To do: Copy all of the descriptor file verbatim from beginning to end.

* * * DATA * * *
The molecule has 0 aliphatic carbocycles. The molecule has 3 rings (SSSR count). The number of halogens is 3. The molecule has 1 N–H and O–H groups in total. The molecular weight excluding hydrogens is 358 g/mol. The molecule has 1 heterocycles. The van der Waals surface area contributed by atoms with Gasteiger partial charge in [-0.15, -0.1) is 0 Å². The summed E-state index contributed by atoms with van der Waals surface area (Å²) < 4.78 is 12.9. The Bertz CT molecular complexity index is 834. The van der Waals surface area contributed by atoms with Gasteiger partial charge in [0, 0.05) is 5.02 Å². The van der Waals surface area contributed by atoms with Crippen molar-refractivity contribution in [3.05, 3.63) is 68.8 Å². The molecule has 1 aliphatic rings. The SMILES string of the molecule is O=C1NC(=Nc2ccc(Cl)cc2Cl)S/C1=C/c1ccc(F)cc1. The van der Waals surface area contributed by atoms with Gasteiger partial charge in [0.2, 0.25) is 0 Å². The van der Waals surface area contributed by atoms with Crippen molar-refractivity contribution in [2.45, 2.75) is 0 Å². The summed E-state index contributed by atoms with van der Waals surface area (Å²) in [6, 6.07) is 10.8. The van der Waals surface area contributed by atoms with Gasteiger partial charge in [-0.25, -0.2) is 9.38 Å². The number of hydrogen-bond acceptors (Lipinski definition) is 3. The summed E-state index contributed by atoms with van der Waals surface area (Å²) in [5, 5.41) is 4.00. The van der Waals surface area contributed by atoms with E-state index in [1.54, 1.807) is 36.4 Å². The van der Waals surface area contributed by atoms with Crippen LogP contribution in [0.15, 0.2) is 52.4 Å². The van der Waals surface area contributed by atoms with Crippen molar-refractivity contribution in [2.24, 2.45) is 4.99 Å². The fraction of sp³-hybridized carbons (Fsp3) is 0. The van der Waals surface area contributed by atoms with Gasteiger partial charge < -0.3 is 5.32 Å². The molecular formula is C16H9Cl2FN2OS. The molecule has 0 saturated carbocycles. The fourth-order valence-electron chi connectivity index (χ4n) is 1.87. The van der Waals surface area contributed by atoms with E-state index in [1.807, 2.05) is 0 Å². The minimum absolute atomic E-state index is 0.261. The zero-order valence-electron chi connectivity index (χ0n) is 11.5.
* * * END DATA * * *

The molecule has 0 aliphatic carbocycles. The molecule has 3 rings (SSSR count). The number of halogens is 3. The molecule has 1 N–H and O–H groups in total. The molecular weight excluding hydrogens is 358 g/mol. The molecule has 1 heterocycles. The van der Waals surface area contributed by atoms with Gasteiger partial charge in [-0.15, -0.1) is 0 Å². The summed E-state index contributed by atoms with van der Waals surface area (Å²) < 4.78 is 12.9. The Bertz CT molecular complexity index is 834. The van der Waals surface area contributed by atoms with Gasteiger partial charge in [0, 0.05) is 5.02 Å². The van der Waals surface area contributed by atoms with Crippen molar-refractivity contribution in [3.05, 3.63) is 68.8 Å². The molecule has 1 aliphatic rings. The SMILES string of the molecule is O=C1NC(=Nc2ccc(Cl)cc2Cl)S/C1=C/c1ccc(F)cc1. The van der Waals surface area contributed by atoms with Gasteiger partial charge in [0.2, 0.25) is 0 Å². The van der Waals surface area contributed by atoms with Crippen molar-refractivity contribution in [2.45, 2.75) is 0 Å². The summed E-state index contributed by atoms with van der Waals surface area (Å²) in [6, 6.07) is 10.8. The van der Waals surface area contributed by atoms with Gasteiger partial charge in [-0.25, -0.2) is 9.38 Å². The number of hydrogen-bond acceptors (Lipinski definition) is 3. The summed E-state index contributed by atoms with van der Waals surface area (Å²) in [5, 5.41) is 4.00. The van der Waals surface area contributed by atoms with E-state index in [1.54, 1.807) is 36.4 Å². The van der Waals surface area contributed by atoms with Crippen LogP contribution in [0.15, 0.2) is 52.4 Å². The van der Waals surface area contributed by atoms with Crippen molar-refractivity contribution in [2.24, 2.45) is 4.99 Å². The fraction of sp³-hybridized carbons (Fsp3) is 0. The van der Waals surface area contributed by atoms with Gasteiger partial charge < -0.3 is 5.32 Å². The molecular formula is C16H9Cl2FN2OS. The molecule has 0 saturated carbocycles. The fourth-order valence-electron chi connectivity index (χ4n) is 1.87. The van der Waals surface area contributed by atoms with E-state index in [1.807, 2.05) is 0 Å². The minimum absolute atomic E-state index is 0.261. The zero-order valence-electron chi connectivity index (χ0n) is 11.5.